biographical info

I am a technology researcher and experience designer. I use technology in creative ways to create physical experiences, spaces and objects of expression. I've spent many years working at the edge between art and technology, including six years at M.I.T., where I started by creating my own undergraduate program based in architecture and design, and finished at the Media Laboratory, with the Tangible Media Group. After M.I.T., I spent a few years at Xerox PARC, the Silicon Valley research arm of The Document Company.

I've been fortunate enough to work on a wide variety of very exciting projects which have challenged my technical and creative sides, from interactive books, to metalwork, to holography, to an experimental investigation that is bound for Mars. Some of these are detailed in the portfolio section of this site.

With my wife and partner Susan Gorbet, I have recently founded Gorbet Design Inc. We are always looking for new ways to create compelling experiences using technology.

matt gorbet





work experience

Xerox PARC is world famous for being the birthplace of the personal computer, ethernet, the laser printer and more. I worked with a small renegade group at PARC that was exploring the development of new genres of expression, based on emerging technologies. The output of our research was a 4,000 square foot interactive installation called XFR: Experiments in the Future of Reading, which ran for six months at the at the Tech Museum of Innovation in San Jose.

Xerox PARC
There was once this great little company in San Francisco that tried to revolutionize 3D graphics. They were called ThinkFish, and they were started by a few friends of mine. I worked there in the summer of '96, helping them get their 'LiveStyles' technology out the door. In 1997, they merged with 3D giant Viewpoint Datalabs, and were subsequently gobbled by the biggest (and most boring) fish of all, Computer Associates.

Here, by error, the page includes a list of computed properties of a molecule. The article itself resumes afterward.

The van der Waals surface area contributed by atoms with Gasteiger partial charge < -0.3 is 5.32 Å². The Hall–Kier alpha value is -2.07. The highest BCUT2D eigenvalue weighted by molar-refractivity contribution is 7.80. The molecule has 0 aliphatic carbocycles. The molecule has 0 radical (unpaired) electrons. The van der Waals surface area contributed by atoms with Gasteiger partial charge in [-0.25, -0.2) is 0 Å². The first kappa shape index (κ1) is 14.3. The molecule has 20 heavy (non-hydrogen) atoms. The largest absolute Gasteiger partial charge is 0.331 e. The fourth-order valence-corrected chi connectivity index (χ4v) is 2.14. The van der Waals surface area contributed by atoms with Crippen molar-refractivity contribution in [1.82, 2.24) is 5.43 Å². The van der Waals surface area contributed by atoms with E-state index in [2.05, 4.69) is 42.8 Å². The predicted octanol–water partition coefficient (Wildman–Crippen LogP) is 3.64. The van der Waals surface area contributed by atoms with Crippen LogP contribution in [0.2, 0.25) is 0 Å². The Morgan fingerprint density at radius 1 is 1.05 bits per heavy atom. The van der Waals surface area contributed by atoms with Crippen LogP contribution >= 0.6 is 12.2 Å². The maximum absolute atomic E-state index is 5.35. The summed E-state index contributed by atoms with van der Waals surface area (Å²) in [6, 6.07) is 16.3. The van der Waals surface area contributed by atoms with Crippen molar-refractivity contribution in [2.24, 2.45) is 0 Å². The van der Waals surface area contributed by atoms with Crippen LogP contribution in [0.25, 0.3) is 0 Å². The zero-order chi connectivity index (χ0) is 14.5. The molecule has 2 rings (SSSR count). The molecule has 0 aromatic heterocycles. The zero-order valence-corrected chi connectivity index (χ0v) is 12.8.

cartoon rendering

Before working for ThinkFish, I used their rendering technology in a piece called Harmonic Driving. It was part of the Brain Opera, an interactive music experience which premiered at Lincoln Center, New York City, on July 23rd, 1996. The Brain Opera then toured Europe, Asia, and the US, and is now permanently installed in Vienna.

Harmonic Driving is an advanced video-game-like 3D environment in which one can navigate an abstract musical landscape of twists and turns, influencing the musical progression of the piece as the game goes on.

harmonic driving

One summer, I worked as a designer at Silicon Graphics. We were working with NTT on a broadband interactive television system for the Japanese market.

SGI is in Mountain View, California, and I lived in San Francisco.

silicon graphics

Another fun project I was involved with as an Undergraduate Research Assistant is the Living Room of the Future project. In this group we were installing computer sensing, feedback, and control systems into a living room, so that systems within the room can be easily controlled through speech and gesture, and can communicate with one another. The project group has now shifted focus, and has become the Things That Think consortium.

living room of the future

Before that, I worked for Nynex Science and Technology, in Cambridge, building a prototype system for a broadband-based ITV system, called Planet 9X. That was lots of fun, too. Interactive TV sure seemed like the next big thing back then...


For two summers while I was still in high school, I worked for Topix, the leading Canadian computer graphics and animation firm. They are a lot of fun and I had the opportunity to work on some TV ads, television show openings, and music videos.


These are only some of a bunch of fun jobs I've had. Please check out my on-line portfolio, where you'll find samples of my work as an artist, designer & programmer. I hope you like them.